As the nights cool, you can anticipate that this maybe a good time to roast squash in the oven and take the chill out of the kitchen air. It’s time to gather around the glowing lamps of the table and share in the abundant nourishment of our inner cosmos. This is a time to further develop and nourish the diversity of our diet, our garden, and our community with abundant celebration.

RECIPES

TABBOULI (The World in Your Kitchen)
1/2 c. bulgur
a few lettuce leaves
4 Tbs. chopped fresh parsley, divided
2 Tbs. chopped fresh mint
1 onion, finely sliced
4 tomatoes, chopped
1 cucumber, chopped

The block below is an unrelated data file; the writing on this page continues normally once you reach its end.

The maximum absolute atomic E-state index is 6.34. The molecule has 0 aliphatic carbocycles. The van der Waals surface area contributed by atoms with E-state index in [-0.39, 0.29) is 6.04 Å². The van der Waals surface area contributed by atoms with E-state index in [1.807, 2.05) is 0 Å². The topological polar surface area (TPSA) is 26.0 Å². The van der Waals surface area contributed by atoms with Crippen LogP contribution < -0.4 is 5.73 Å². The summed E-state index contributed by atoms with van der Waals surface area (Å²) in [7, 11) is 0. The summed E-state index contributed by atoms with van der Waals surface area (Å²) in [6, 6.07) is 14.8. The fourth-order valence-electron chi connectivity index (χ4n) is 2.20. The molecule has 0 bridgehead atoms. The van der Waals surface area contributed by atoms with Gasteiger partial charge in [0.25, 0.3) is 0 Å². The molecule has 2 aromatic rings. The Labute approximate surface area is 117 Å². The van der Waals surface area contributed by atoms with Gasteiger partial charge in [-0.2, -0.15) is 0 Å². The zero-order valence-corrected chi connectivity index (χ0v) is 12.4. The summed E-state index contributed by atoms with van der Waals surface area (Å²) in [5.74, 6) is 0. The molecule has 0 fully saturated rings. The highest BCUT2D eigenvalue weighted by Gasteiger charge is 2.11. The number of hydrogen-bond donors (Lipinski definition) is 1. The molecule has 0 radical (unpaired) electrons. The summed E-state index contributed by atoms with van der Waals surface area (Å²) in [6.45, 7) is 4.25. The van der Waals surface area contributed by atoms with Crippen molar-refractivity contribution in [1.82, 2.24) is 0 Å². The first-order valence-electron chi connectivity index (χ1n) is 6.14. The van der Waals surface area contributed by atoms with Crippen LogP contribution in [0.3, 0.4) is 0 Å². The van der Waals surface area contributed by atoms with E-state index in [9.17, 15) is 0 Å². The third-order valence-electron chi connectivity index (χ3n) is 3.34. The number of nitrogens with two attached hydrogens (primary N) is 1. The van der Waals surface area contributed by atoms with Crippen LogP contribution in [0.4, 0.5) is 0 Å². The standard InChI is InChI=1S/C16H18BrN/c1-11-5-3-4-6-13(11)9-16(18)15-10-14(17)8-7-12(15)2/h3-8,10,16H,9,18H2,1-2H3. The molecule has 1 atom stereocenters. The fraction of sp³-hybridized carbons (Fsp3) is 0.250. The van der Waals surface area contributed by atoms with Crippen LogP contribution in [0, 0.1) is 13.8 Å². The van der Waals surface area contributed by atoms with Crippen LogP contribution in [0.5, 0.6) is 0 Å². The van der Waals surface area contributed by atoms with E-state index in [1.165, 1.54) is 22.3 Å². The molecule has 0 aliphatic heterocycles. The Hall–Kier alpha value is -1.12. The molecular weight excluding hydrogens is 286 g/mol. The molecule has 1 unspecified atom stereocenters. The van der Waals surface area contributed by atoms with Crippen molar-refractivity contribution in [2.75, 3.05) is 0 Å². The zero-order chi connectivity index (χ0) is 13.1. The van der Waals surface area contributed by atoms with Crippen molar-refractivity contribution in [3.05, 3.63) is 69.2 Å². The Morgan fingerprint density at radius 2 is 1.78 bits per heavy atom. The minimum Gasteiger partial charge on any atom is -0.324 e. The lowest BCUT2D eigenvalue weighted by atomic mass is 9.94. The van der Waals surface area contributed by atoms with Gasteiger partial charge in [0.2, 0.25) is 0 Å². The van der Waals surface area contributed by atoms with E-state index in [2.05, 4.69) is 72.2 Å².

4 Tbs. lemon juice
4 Tbs. olive oil
salt & pepper to taste

Soak bulgur 20-30 minutes in cold water to cover. Drain well. Line a salad bowl with lettuce leaves and spoon in bulgur. Mix in 3 tablespoons of the parsley, mint, onion, and tomatoes. Whisk lemon juice with olive oil, salt and pepper; toss with salad. Sprinkle remaining tablespoon of parsley on top. Serves 4-6.

SORREL POTATO BAKE (from What Do You Do With This Stuff?)
1 bunch sorrel (or any other green for slightly different flavor)
3 lb. potatoes
1/2 tsp. nutmeg
2 c. stock (or milk)
1/4 c. grated Gruyere cheese
2 Tbs. grated Parmesan cheese
olive oil
salt and pepper to taste

Wash, stem, and coarsely chop sorrel. Sauté sorrel in olive oil until completely wilted. Peel and thinly slice potatoes. Layer 1/2 of the potatoes on the bottom of a casserole dish. Season with salt, pepper, and 1/2 tsp. nutmeg. Spread cooked sorrel evenly over potatoes. Layer rest of potatoes on top. Add enough stock (or milk) to just cover. Sprinkle cheese over surface. Bake for 1 hour at 375 degrees.